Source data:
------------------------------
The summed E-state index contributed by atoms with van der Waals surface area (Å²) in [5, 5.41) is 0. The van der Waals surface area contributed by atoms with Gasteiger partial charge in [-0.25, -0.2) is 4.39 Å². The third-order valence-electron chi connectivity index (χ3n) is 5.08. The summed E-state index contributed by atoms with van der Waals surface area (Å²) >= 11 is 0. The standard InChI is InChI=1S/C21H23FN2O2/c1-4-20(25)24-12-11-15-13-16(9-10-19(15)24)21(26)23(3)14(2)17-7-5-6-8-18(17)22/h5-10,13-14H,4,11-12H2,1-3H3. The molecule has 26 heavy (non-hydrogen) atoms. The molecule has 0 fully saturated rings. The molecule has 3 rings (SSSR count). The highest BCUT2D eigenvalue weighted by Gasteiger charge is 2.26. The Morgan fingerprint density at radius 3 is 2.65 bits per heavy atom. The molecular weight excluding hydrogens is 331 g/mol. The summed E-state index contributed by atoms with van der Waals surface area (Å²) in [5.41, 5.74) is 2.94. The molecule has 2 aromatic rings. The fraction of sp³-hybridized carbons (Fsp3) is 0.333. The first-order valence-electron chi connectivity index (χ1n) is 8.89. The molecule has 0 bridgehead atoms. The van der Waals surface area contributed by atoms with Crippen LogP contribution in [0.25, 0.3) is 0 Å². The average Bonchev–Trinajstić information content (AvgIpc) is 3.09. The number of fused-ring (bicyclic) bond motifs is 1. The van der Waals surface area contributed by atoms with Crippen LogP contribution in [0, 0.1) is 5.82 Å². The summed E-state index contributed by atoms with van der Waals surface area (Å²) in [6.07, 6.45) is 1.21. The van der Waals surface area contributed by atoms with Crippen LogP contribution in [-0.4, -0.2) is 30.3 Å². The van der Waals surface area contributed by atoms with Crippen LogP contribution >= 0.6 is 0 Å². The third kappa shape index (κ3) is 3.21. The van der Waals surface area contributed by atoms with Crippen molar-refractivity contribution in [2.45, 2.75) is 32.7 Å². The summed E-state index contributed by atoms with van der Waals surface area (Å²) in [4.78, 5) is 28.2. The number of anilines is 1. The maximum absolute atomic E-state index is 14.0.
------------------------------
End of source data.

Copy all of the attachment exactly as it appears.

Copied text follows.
The summed E-state index contributed by atoms with van der Waals surface area (Å²) in [5, 5.41) is 0. The van der Waals surface area contributed by atoms with Gasteiger partial charge in [-0.25, -0.2) is 4.39 Å². The third-order valence-electron chi connectivity index (χ3n) is 5.08. The summed E-state index contributed by atoms with van der Waals surface area (Å²) >= 11 is 0. The standard InChI is InChI=1S/C21H23FN2O2/c1-4-20(25)24-12-11-15-13-16(9-10-19(15)24)21(26)23(3)14(2)17-7-5-6-8-18(17)22/h5-10,13-14H,4,11-12H2,1-3H3. The molecule has 26 heavy (non-hydrogen) atoms. The molecule has 0 fully saturated rings. The molecule has 3 rings (SSSR count). The highest BCUT2D eigenvalue weighted by Gasteiger charge is 2.26. The Morgan fingerprint density at radius 3 is 2.65 bits per heavy atom. The molecular weight excluding hydrogens is 331 g/mol. The summed E-state index contributed by atoms with van der Waals surface area (Å²) in [5.41, 5.74) is 2.94. The molecule has 2 aromatic rings. The fraction of sp³-hybridized carbons (Fsp3) is 0.333. The first-order valence-electron chi connectivity index (χ1n) is 8.89. The molecule has 0 bridgehead atoms. The van der Waals surface area contributed by atoms with Crippen LogP contribution in [0.25, 0.3) is 0 Å². The average Bonchev–Trinajstić information content (AvgIpc) is 3.09. The number of fused-ring (bicyclic) bond motifs is 1. The van der Waals surface area contributed by atoms with Crippen LogP contribution in [0, 0.1) is 5.82 Å². The summed E-state index contributed by atoms with van der Waals surface area (Å²) in [6.07, 6.45) is 1.21. The van der Waals surface area contributed by atoms with Crippen LogP contribution in [-0.4, -0.2) is 30.3 Å². The van der Waals surface area contributed by atoms with Crippen LogP contribution >= 0.6 is 0 Å². The third kappa shape index (κ3) is 3.21. The van der Waals surface area contributed by atoms with Crippen molar-refractivity contribution in [2.45, 2.75) is 32.7 Å². The summed E-state index contributed by atoms with van der Waals surface area (Å²) in [4.78, 5) is 28.2. The number of anilines is 1. The maximum absolute atomic E-state index is 14.0.